• Take care of the people: Look after self, kin and community. Provision for people to access those resources necessary for their existence.This is important because people have a big impact on the world they live in.
  • Set limits to consumption and reproduction, and redistribute surplus: Healthy natural systems use outputs from each element to nourish others. We humans can do the same. By governing our own needs, we can set resources aside to further the above principles. Once we have taken care of our basic needs we can contribute surplus time, money and energy into helping others achieve the same.

The above ethics give rise to the 12 permaculture design principles:
  1. Observe and interact: By taking time to engage with nature we can design solutions that suit our particular situation. This is the foundation of a good permaculture design.
  2. Catch and store energy: By developing systems that collect resources at peak abundance, we can use them in times of need. Some of the sources of energy include sun, wind and run-off water flows, as well as wasted resources from agricultural, industrial and commercial activities.
  3. Obtain a yield: Ensure that you are getting truly useful rewards as part of the work that you are doing. We should design systems to provide for self-reliance at all levels.
  4. Apply self-regulation and accept feedback: Understanding how positive and negative feedbacks work in nature enables us to design systems that are more self-regulating. This reduces the work required to ensure that systems can continue to function well.
  5. Use and value renewable resources and services: Make the best use of nature's abundance to manage and maintain yields and to reduce our consumptive behavior and dependence on non-renewable resources.
  6. Produce no waste: By valuing and making use of all the resources that are available to us, nothing goes to waste.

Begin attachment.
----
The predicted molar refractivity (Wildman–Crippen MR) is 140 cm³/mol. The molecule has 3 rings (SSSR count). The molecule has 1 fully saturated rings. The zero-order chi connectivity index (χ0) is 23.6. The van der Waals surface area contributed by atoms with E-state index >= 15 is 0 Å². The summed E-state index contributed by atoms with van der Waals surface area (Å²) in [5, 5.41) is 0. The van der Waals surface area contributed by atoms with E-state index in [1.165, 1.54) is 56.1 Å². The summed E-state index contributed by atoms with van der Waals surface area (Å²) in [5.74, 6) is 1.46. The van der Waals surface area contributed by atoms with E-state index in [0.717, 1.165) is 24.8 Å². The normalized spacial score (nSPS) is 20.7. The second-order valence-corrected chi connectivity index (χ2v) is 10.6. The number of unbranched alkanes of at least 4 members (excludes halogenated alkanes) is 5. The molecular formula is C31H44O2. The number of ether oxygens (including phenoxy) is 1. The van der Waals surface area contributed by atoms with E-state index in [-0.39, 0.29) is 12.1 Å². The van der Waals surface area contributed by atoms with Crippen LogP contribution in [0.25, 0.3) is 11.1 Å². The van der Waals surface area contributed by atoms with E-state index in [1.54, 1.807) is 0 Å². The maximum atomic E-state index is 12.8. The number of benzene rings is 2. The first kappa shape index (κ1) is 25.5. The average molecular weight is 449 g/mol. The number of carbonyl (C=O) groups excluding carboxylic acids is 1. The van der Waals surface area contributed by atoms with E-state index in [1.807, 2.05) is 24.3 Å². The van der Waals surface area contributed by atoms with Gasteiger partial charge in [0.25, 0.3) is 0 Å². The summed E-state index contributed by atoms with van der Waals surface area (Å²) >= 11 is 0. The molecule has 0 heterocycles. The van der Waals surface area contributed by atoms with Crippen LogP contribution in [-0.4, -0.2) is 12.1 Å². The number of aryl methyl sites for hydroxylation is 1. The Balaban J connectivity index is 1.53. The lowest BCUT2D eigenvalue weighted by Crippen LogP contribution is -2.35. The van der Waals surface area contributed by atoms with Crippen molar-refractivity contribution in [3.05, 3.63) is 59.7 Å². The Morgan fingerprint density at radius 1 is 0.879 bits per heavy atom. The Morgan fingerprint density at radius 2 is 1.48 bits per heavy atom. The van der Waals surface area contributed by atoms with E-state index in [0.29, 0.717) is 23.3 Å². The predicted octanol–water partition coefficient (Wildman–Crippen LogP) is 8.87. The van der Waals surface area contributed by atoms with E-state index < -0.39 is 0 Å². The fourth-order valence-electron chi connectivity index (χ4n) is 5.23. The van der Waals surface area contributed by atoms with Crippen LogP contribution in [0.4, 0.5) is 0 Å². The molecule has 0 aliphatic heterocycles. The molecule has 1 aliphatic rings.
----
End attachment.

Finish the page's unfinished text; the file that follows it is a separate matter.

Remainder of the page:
7. Design from patterns to details: By stepping back, we can observe common patterns in nature and society. We can use these patterns as the backbone of our designs, filling in the details as we go. This is where permaculture employs zone and sector planning to aid as a starting point in site design.
  8. Integrate rather than segregate: By putting the right things in the right place, relationships develop between those things and they work together to support each other. The system becomes more than the sum of its parts.
  9. Use small and slow solutions: Small and slow systems are easier to maintain than big ones, making better use of local resources and producing more sustainable outcomes. Smaller systems can be collectively more resilient than one large system. Doing anything that is self-reliant in nature is also a powerful application of this principle.
  10. Use and value diversity: Diversity reduces vulnerability to a variety of threats and takes advantage of the unique nature of the environment in which it resides. Nature shows us that there are many  different ways of doing things. Employing variety affords insurance should one thing fail e.g. polyculture versus monoculture systems. This principle also emcompasses redundant design i.e. having in place backup ways of doing something should one way fail.
  11. Use edges and value the marginal: The interface between things is often the most valuable, diverse and productive elements in the system. David Holmgren views alley and shelterbelt forestry as systems where increasing edge between field and forest has contributed to productivity.
  12. Creatively use and respond to change: We can have a positive impact on inevitable change by carefully observing, and then intervening at the right time. We need to respond to changes that come from outside the control of the system.

These 12 design principles can be applied in all climates and on all scales - from balcony gardens to suburban house blocks to large scale agricultural properties and even regional communities.


Our suburban garden


The emphasis in permaculture is working with natural systems and their energy flows to maximise useful connections, minimise waste and reduce the amount of energy that you need to put into the system to maintain it.